Bloomberg News

Canadian Dollar Falls as Report Shows Economy Contracted in May

July 29, 2011

July 29 (Bloomberg) -- Canada’s dollar declined against its U.S. counterpart after a report showed the nation’s economy unexpectedly contracted in May by the most in two years as production in the mining and oil and gas sector declined.

The Canadian currency fell versus all of its 16 most-traded counterparts as a report showed the U.S. economy grew less than forecast in the second quarter, after almost coming to a halt at the start of the year, as consumers retrenched. Crude oil, Canada’s largest export, declined.

“The fact that Canada and U.S. GDP weren’t great just took a toll on the Canadian dollar,” said Brian Kim, a currency strategist in Stamford, Connecticut, at Royal Bank of Scotland Group Plc. “Disappointing GDPs in North America in general are not helping the currency.”

The Canadian currency weakened 0.6 percent to 95.52 cents per U.S. dollar by 5 p.m. in Toronto, compared with 94.93 yesterday. It gained 0.9 percent in July, from 96.34 cents on June 30, and touched 94.07 cents on July 26, the strongest since Nov. 9, 2007. One Canadian dollar buys $1.0469.

Crude oil futures slipped 1.5 percent to $95.95 a barrel. The MSCI World Index of equities in developed countries fell 0.5 percent, while Canada’s benchmark Standard & Poor’s/TSX Composite Index dropped 0.8 percent.

Economic Data

Yields on two-year Government of Canada bonds fell nine basis points to 1.39 percent, pushing the price of the 2 percent note due in August 2013 up 17 cents to C$101.20. The yield on the 10-year note fell 10 basis points to 2.78 percent.

Canada’s economic output fell 0.3 percent in May to C$1.26 trillion ($1.32 trillion) on a seasonally adjusted basis, after being little changed in April and gaining 0.3 percent in March, Statistics Canada said today in Ottawa. Economists in a Bloomberg survey forecast the economy would grow 0.1 percent, based on the median of 24 responses.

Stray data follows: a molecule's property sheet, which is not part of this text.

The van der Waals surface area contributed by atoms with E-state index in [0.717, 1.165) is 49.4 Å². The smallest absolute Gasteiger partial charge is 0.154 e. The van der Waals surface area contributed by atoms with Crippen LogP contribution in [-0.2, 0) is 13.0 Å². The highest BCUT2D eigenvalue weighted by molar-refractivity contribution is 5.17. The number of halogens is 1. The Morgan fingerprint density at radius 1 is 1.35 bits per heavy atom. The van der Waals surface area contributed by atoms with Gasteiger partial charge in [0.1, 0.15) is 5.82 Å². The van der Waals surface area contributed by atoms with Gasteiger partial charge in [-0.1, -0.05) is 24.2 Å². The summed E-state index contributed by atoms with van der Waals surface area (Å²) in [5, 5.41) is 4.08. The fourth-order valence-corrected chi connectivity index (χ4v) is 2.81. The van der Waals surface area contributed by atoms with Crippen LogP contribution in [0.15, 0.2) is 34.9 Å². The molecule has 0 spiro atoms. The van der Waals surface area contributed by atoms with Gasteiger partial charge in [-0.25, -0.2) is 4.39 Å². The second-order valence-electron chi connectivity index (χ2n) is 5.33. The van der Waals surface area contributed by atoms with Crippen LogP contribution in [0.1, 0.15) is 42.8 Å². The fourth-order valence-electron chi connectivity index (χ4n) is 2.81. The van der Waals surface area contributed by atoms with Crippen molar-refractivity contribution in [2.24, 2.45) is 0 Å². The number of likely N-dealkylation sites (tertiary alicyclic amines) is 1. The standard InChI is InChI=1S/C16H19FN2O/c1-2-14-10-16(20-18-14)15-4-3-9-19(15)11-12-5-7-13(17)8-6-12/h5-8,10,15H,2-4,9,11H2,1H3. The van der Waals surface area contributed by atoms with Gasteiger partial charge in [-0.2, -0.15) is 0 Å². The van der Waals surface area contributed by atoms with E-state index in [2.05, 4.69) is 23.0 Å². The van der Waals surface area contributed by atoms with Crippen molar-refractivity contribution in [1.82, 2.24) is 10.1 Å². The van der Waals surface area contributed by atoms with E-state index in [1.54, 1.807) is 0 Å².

The Canadian GDP report gives more evidence that the second quarter “will be a very subdued print,” Mazen Issa, macro strategist at Toronto-Dominion Bank’s TD Securities unit in Toronto, wrote in a note to clients. The report also increases the risk that growth in the quarter ended June 30 will fall short of TD’s 1.3 percent forecast, he said.

Materials Prices

A separate Statistics Canada report showed that factory prices and raw materials costs fell faster than economists predicted last month. The industrial product price index fell 0.3 percent in June from May, led by petroleum and coal products as gasoline prices dropped 4.3 percent, Statistics Canada said. The median estimate in a Bloomberg survey of 15 economists was for a 0.1 percent decline.

U.S. gross domestic product rose at a 1.3 percent annual rate following a 0.4 percent gain in the prior quarter that was less than previously estimated, Commerce Department figures showed today in Washington. The median forecast of economists surveyed by Bloomberg News called for a 1.8 percent increase.

Canada’s currency weakened earlier as an impasse between President Barack Obama and House Speaker John Boehner spurred some investors to predict the U.S. will lose its AAA credit rating. Moody’s Investors Service said it may cut Spain’s credit ranking.

“This is all about the U.S. dollar and the euro,” said Firas Askari, head currency trader at Bank of Montreal’s BMO Capital unit, by e-mail from Toronto. “The market is focused on the U.S. deficit crises. This continuing political brinksmanship is causing great unease in all asset classes. This is not a Canadian dollar story at all.”

Canada’s dollar has declined 3.3 percent this year versus the currencies of nine other developed nations in the second- worst performance, according to Bloomberg Correlation-Weighted Currency Indexes. The greenback has fallen 7.9 percent and the Japanese yen has lost 2.1 percent of its value.

--Editor: Paul Cox, Greg Storey

To contact the reporter on this story: Frederic Tomesco in Montreal at; Chris Fournier in Toronto at

To contact the editor responsible for this story: Dave Liedtka at

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